Most of my clients have relatively small needs. Many of them just need a basic website; or that’s how the conversation starts, anyway. I’ve found that a particular client’s needs are about as varied as you could imagine. Often, developers end up writing custom code that doesn’t have a lot of application to other clients, but is very important to the client they wrote the code for.

Most of the time, version control isn’t used for these small clients with their small projects. This isn’t the client’s fault — version control doesn’t need to be on the radar of most non-developers, and it certainly isn’t for the less tech saavy ones. But that’s why I wanted to write this piece — to put it on your radar.

Imagine we have a client who contracted a developer to build a basic WordPress site, but with some custom functionality for which no plugin already exists. After the site is built and launched, the client and the developer part ways, and the client hires me as their new developer. The client’s first task for me is to update WordPress to the newest version. Let’s throw in a wrench: say the previous developer violated rule #1 of WordPress, and his custom code is inextricably woven in to the WordPress core. This means just running the update isn’t going to work — that will break the custom functionality.

Enter Version Control

We could trash the site and start over. But there is a better option. What I would do in this scenario is to put the existing WordPress site into a version control repository, then merge the official WordPress files in, find the customizations, remove them, and build them into a plugin instead. According to Wikipedia:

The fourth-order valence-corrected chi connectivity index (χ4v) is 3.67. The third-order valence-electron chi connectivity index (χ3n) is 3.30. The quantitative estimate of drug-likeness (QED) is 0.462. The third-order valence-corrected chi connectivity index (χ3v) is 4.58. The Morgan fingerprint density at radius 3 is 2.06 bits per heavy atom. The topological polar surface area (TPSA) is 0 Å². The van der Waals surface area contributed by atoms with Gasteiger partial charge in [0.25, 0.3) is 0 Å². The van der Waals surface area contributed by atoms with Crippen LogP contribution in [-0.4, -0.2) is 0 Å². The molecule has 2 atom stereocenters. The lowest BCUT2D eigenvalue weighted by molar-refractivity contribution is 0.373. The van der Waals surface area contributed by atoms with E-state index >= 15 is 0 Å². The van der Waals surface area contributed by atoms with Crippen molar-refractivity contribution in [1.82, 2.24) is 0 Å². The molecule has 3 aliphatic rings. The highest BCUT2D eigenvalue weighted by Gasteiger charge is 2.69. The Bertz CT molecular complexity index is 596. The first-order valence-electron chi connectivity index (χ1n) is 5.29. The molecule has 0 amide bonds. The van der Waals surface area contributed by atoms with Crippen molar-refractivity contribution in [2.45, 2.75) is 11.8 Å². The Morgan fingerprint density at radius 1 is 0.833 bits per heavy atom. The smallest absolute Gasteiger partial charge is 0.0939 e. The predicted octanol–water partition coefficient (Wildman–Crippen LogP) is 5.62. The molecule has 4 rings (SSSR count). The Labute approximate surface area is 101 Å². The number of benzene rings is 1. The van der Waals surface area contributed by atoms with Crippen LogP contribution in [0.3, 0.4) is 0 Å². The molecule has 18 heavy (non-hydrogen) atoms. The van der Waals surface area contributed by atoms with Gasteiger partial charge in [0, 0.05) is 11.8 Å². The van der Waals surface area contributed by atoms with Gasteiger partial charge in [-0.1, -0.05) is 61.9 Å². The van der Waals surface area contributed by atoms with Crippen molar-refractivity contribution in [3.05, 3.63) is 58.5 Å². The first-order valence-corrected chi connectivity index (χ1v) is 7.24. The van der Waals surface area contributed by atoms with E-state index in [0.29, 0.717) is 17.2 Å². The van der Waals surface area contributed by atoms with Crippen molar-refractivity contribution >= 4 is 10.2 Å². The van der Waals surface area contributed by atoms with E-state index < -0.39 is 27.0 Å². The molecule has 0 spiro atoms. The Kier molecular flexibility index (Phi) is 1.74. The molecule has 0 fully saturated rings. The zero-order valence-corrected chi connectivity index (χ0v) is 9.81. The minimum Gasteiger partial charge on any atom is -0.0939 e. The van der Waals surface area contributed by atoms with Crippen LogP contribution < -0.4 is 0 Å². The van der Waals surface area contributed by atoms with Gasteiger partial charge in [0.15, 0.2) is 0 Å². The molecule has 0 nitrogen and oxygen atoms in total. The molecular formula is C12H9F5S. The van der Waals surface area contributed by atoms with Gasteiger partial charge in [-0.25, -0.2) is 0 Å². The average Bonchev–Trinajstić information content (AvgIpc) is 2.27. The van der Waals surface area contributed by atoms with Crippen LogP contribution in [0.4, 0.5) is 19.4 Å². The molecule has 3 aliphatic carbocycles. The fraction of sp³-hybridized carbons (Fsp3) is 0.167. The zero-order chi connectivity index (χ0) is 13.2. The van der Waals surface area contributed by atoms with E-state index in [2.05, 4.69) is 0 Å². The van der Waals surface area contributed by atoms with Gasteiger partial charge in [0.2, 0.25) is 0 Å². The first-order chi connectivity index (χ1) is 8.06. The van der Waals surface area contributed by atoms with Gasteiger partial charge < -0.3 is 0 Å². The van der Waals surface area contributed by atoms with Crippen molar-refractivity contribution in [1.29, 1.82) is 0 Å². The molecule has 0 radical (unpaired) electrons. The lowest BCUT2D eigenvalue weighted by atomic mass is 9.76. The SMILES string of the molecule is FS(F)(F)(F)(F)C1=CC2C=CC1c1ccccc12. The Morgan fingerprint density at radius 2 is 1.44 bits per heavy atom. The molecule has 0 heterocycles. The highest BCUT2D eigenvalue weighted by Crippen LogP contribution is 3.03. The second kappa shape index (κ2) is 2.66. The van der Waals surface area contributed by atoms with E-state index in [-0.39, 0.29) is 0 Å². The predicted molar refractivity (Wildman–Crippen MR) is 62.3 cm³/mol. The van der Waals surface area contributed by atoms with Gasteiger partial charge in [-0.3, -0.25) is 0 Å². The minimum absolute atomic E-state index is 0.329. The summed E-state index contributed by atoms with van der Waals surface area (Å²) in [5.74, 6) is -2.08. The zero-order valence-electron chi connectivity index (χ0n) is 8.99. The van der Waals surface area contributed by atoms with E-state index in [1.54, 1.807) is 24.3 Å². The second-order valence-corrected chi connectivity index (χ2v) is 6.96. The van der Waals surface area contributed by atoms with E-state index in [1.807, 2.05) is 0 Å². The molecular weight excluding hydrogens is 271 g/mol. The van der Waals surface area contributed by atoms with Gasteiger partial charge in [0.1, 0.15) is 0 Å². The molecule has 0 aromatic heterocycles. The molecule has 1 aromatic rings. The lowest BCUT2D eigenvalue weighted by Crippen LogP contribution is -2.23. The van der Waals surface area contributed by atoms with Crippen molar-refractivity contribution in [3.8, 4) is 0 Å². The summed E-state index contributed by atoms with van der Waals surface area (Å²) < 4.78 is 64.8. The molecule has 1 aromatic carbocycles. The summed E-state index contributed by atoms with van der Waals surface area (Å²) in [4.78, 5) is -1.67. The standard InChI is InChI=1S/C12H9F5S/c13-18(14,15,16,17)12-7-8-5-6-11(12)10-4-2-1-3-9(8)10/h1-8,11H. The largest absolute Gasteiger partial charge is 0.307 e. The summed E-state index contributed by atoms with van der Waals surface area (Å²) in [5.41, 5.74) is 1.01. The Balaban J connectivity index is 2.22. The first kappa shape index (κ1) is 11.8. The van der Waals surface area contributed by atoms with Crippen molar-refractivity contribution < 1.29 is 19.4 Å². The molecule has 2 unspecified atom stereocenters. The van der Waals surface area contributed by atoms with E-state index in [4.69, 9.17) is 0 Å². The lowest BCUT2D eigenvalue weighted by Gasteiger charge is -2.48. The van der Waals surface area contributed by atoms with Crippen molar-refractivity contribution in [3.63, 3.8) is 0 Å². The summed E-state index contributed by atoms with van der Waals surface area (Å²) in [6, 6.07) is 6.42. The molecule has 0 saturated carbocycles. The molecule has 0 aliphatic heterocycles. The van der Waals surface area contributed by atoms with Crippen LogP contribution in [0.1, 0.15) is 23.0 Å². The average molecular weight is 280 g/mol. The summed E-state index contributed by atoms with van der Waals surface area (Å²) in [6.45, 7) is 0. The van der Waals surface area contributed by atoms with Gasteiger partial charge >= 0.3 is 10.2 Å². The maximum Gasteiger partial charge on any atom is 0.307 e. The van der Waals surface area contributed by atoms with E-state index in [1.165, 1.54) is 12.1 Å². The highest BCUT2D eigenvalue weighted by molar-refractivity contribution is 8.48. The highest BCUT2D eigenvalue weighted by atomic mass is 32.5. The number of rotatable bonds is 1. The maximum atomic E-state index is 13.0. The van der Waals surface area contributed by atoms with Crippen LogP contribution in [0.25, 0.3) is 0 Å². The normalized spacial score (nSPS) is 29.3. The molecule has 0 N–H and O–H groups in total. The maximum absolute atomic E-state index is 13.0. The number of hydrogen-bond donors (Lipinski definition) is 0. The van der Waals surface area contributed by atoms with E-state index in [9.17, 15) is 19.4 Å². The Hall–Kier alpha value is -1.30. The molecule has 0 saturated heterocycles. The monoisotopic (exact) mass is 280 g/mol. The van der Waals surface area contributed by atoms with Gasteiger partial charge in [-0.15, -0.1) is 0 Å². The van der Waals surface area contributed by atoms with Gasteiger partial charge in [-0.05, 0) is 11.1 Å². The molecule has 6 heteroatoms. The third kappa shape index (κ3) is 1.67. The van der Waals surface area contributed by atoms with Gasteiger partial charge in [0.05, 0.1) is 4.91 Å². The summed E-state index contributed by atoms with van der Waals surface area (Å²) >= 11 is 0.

Revision control, also known as version control and source control, is the management of changes to documents, computer programs, large web sites, and other collections of information. Changes are usually identified by a number or letter code, termed the “revision number”, “revision level”, or simply “revision”. […] Revisions can be compared, restored, and with some types of files, merged.

If the client’s site had been in version control to begin with, then I would have been able to go through the previous developer’s comments, hopefully giving me some insight into why he did what he did. This would allow me to begin the process of healing unhacking the core. Once the core is unhacked, I can update it using WordPress’ built in capability, and all will be right with the world once again.

Version control becomes even more useful if you have a static HTML site, a custom built-from-the-ground-up site, or if you have multiple people touching files.

Using and Learning SVN and Git

The two dominant version control systems are Subversion (aka SVN) and Git. GitHub has a fun, interactive tutorial for learning Git. There are also a number of tools out there to make using SVN and Git easier (normally, you interact with both via command line). On Windows, my favorites are TortoiseSVN and TortoiseGit, which are shell extensions that integrate directly into Windows Explorer. Here’s a list of clients for Windows, Mac, and Linux operating systems.

The biggest drawback to using version control is that it’s got a bit of a learning curve to it. SVN is easier to learn, but Git is probably more powerful, and your developer is more likely to be familiar with it. And if you do work with a developer, ask him or her what they use and if version control might be appropriate for your existing site or future project!

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